Industry News, 1: The Costly Business of Book Publishing
If you’re thinking of creating a photo book, you might want to take a look at the overview of the publishing business recently featured at PDN. “Print runs are low, production costs are high, and bookstores and online retailers are pressing for discounts,” notes writer Kris Wilton. Publishers can either charge prohibitively high prices for books, or find new ways to defray costs—which is why we are now living in the age of the artist-funded book … and Kickstarter. “It’s a hard business to get a book off the ground,” says Lesley Martin, publisher of the book program run by the Aperture Foundation, which is one publisher who won’t ask photogs to pay for their own publishing projects.
In Focus: Visual Journalists Talk About Covering Ferguson, MO
The images of the police force of Ferguson, MO confronting protesters over the fatal shooting of 18-year-old Michael Brown by one of its officers have shocked the world. Journalists at the scene in Missouri have faced a double challenge: first, dealing with police hostility; and second, covering the underlying story—not just filming the SWAT teams, tear gas grenades and angry exchanges, but capturing the emotions and experiences of the city’s residents. News Shooter features extracts of interviews with three visual journalists in Ferguson—Salima Koroma, a Time video producer; photographer David Carson, of the St. Louis Post-Dispatch; and NY Times video journalist Brent McDonald.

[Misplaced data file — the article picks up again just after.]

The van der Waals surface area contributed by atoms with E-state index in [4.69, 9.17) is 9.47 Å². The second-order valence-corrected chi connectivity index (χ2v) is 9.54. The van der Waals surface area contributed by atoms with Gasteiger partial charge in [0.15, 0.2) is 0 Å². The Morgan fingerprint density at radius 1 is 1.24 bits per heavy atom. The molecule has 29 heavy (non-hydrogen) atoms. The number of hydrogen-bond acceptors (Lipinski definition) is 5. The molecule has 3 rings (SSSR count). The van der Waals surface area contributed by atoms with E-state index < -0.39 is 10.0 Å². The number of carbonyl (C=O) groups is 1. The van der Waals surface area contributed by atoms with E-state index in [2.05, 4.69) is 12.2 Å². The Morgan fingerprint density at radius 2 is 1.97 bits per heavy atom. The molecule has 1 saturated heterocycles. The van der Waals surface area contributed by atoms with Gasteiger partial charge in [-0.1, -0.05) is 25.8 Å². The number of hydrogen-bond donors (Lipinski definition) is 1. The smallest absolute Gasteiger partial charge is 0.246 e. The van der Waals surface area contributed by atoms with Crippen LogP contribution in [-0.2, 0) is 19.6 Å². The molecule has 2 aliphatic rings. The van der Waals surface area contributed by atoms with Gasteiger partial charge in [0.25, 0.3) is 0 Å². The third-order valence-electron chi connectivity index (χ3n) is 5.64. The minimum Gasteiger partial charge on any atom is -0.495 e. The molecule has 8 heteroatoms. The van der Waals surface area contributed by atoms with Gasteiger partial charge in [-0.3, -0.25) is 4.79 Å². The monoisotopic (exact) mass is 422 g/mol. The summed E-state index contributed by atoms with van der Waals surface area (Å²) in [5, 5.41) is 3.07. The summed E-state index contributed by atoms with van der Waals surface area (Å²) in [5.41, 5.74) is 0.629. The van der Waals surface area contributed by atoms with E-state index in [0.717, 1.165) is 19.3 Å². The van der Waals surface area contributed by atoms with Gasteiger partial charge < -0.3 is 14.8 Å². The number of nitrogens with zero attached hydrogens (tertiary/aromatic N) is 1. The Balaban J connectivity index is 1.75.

Mapping Color By Robert Meganck, Chair Communication Arts, VCU, Matt Wallin, Associate Professor, Communication Art, VCU and Peter Martin, Affiliate Faculty, Physics, VCU Although color is a concern of disciplines as diverse as art, science, business and medicine and has experts in disciplines as diverse as the breakfast cereal industry and the Pentagon, it is arguably one of the most widely misunderstood yet most used visual principles. This misunderstanding stems from the...
Latin American Fotografia: Brazilian Photographer Jose Diniz
Photographer Jose Diniz was born in Niteroi, Brazil, and now lives in nearby Rio de Janeiro. But he says that he has always had a strong emotional relationship with the central Brazil's Cerrado region--a landscape of savannahs and rivers sprawling across the country's central highlands. "It is a very important part of Brazilian culture, mainly through connections with literature," Diniz notes. It was there, in 2012, that he shot his Latin American Fotografia-2 winning series "Vertentes."